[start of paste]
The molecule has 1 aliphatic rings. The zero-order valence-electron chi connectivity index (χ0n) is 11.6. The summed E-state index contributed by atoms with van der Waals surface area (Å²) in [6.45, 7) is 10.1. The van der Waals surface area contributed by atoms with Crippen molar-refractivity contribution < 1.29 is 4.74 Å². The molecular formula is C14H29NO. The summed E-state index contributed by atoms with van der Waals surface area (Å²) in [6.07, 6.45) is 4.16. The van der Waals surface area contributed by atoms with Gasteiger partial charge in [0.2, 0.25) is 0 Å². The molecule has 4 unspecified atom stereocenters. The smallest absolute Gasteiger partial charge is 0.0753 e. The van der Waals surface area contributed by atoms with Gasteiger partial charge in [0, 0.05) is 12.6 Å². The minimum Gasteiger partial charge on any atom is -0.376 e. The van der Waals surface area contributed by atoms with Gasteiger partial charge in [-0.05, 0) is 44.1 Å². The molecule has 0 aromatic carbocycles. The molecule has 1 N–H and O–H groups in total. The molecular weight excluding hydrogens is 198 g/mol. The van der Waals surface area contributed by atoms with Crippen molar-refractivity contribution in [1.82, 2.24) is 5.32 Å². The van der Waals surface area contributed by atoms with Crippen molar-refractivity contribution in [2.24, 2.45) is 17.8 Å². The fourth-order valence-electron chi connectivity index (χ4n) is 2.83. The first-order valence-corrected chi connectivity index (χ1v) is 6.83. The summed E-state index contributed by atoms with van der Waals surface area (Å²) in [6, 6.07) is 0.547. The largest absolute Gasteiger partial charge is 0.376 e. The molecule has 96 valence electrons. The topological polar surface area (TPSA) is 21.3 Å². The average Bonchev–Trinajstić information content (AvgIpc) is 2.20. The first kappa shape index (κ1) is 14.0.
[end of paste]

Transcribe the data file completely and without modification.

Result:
The molecule has 1 aliphatic rings. The zero-order valence-electron chi connectivity index (χ0n) is 11.6. The summed E-state index contributed by atoms with van der Waals surface area (Å²) in [6.45, 7) is 10.1. The van der Waals surface area contributed by atoms with Crippen molar-refractivity contribution < 1.29 is 4.74 Å². The molecular formula is C14H29NO. The summed E-state index contributed by atoms with van der Waals surface area (Å²) in [6.07, 6.45) is 4.16. The van der Waals surface area contributed by atoms with Gasteiger partial charge in [0.2, 0.25) is 0 Å². The molecule has 4 unspecified atom stereocenters. The smallest absolute Gasteiger partial charge is 0.0753 e. The van der Waals surface area contributed by atoms with Gasteiger partial charge in [0, 0.05) is 12.6 Å². The minimum Gasteiger partial charge on any atom is -0.376 e. The van der Waals surface area contributed by atoms with Gasteiger partial charge in [-0.05, 0) is 44.1 Å². The molecule has 0 aromatic carbocycles. The molecule has 1 N–H and O–H groups in total. The molecular weight excluding hydrogens is 198 g/mol. The van der Waals surface area contributed by atoms with Crippen molar-refractivity contribution in [1.82, 2.24) is 5.32 Å². The van der Waals surface area contributed by atoms with Crippen molar-refractivity contribution in [2.24, 2.45) is 17.8 Å². The fourth-order valence-electron chi connectivity index (χ4n) is 2.83. The first-order valence-corrected chi connectivity index (χ1v) is 6.83. The summed E-state index contributed by atoms with van der Waals surface area (Å²) in [6, 6.07) is 0.547. The largest absolute Gasteiger partial charge is 0.376 e. The molecule has 96 valence electrons. The topological polar surface area (TPSA) is 21.3 Å². The average Bonchev–Trinajstić information content (AvgIpc) is 2.20. The first kappa shape index (κ1) is 14.0.